Ava Lee
Ava Lee at Swing

How far in advance should you approach investors for startup funding?

When your business is still an idea in formation (as ours is), how far in advance should I approach investors and lenders for money? What should I do and put in place before connecting with potential investors?

Top voted answer
Jessica McGrath

Jessica McGrath, Marketing Consultant at Stoke Marketing

Not a definitive time but think like the investor.

What value would they like to see in your product to make it worthy of investment? Have you got "skin in the game". Show how much effort? What are the $ for? What makes your product different and appealing to gain traction in the community. Show them this and either the tangible product or a prototype, or the service offering at the least. Show them what problem you are solving and why it's an awesome and compelling solution. Who are you competing against. If no competition, then why would someone want your solution if they are existing with no solution at all. When is a return on investment likely? What's your forecasted uptake? How did you work that out?

Just some thoughts.

Best of luck!

Jef Lippiatt

Jef Lippiatt, Owner at Startup Chucktown

I'd say additionally that you want to show that your product or service is being used. Record and track the number of people signing up for your service, the number returning, the amount of money they are paying (1 time or recurring). If you have secured any agreements with businesses to use your product or service, mention that and the amount they were willing to pay. It has often been said "ideas are worthless". Why? Because an idea that is never implemented isn't making money therefore has no monetary value. Execution and implementation are both key. Be sure to differentiate yourself from competitors. Offer something different and meaningful that adds value to customers and can add to your bank account.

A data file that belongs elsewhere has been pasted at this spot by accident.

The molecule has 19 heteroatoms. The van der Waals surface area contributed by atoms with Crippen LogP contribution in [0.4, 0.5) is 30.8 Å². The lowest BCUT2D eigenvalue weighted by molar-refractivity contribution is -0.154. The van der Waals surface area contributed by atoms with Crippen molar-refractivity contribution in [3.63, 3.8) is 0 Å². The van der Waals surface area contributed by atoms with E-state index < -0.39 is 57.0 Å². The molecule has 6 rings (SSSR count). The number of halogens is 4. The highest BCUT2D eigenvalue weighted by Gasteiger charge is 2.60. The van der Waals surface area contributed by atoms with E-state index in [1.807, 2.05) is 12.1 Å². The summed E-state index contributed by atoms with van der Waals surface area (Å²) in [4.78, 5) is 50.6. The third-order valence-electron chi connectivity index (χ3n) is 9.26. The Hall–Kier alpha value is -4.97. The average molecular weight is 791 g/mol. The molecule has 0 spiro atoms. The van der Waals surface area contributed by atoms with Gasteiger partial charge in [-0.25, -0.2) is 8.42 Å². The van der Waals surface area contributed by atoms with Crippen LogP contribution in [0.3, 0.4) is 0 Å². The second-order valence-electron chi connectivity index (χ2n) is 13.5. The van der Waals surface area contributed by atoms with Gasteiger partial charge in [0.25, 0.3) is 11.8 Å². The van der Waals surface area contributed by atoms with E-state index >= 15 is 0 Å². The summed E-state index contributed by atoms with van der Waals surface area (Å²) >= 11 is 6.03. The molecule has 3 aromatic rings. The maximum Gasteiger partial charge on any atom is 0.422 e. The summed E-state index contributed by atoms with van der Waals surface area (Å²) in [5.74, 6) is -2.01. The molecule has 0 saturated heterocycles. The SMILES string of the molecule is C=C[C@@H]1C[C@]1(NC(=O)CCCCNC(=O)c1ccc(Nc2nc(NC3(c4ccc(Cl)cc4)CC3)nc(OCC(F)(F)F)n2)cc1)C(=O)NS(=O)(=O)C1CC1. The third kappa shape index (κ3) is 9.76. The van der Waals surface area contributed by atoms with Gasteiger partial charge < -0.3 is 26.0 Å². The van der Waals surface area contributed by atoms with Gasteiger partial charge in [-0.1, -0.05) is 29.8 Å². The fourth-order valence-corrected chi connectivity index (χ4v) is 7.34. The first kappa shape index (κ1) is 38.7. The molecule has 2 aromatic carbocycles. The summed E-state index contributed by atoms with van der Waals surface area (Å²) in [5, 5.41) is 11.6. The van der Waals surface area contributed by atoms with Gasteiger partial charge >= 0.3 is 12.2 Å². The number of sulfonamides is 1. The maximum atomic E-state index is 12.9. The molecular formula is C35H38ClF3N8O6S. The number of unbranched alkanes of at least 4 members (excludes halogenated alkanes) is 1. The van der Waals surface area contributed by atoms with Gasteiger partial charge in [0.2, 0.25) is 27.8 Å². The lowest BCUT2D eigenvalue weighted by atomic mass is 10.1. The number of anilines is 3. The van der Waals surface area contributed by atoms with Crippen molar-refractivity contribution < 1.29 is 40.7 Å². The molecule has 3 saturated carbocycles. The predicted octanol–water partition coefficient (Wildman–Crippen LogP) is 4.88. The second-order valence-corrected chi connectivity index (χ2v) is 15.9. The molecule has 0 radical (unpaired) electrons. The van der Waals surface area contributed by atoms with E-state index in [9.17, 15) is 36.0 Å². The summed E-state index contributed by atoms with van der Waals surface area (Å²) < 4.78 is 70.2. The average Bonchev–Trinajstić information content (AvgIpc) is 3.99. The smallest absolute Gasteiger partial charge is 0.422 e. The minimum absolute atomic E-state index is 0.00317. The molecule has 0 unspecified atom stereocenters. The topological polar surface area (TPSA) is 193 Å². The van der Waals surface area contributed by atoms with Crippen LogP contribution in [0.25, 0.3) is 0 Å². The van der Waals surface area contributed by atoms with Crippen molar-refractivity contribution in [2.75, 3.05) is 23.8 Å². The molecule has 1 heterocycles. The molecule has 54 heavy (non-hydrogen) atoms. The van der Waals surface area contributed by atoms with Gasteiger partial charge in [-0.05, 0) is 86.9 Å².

Neil Steggall

Neil Steggall, Partner at Wardour Capital Partners

Top 10% Marketing

I would suggest that the issue of investor funding and your required levels of future equity should form a key part of your initial business thinking, planning and strategy and be detailed and factored into your plan and budgets.

Waiting until investor funds are needed is usually too late and the business risks stalling or failing.

Most investors are happy to be approached at an early stage of thinking, they have much to gain by investing in a winning idea and so they will most likely be prepared to offer help in developing your plans, speaking to banks and even bringing along other investors.

Early stage investors also make great business mentors or advisory board members often bringing on board many years of experience and knowledge.

Look at it this way....would you jump in your car and set off on a lengthy road trip without first checking you had the fuel and cash to complete the journey?

Good Luck



Lisa Ormenyessy

Lisa Ormenyessy, Business Coach and Marketing Specialist at

Great Advice and Spot on Neil "Early stage investors also make great business mentors or advisory board members often bringing on board many years of experience and knowledge." Ava, consider outside advice from mentors/early stage investors etc as great navigators. Your road map may be able to be considerably shortened saving you both time and money and achieving your goal much quicker. Or dare I say it - they may also be able to save you years of pain from going down a road that leads to a cliff. The good news is that these types of people in the business community are generous with their advice and care for the enthusiasm of the start up entrepreneur. Good Luck!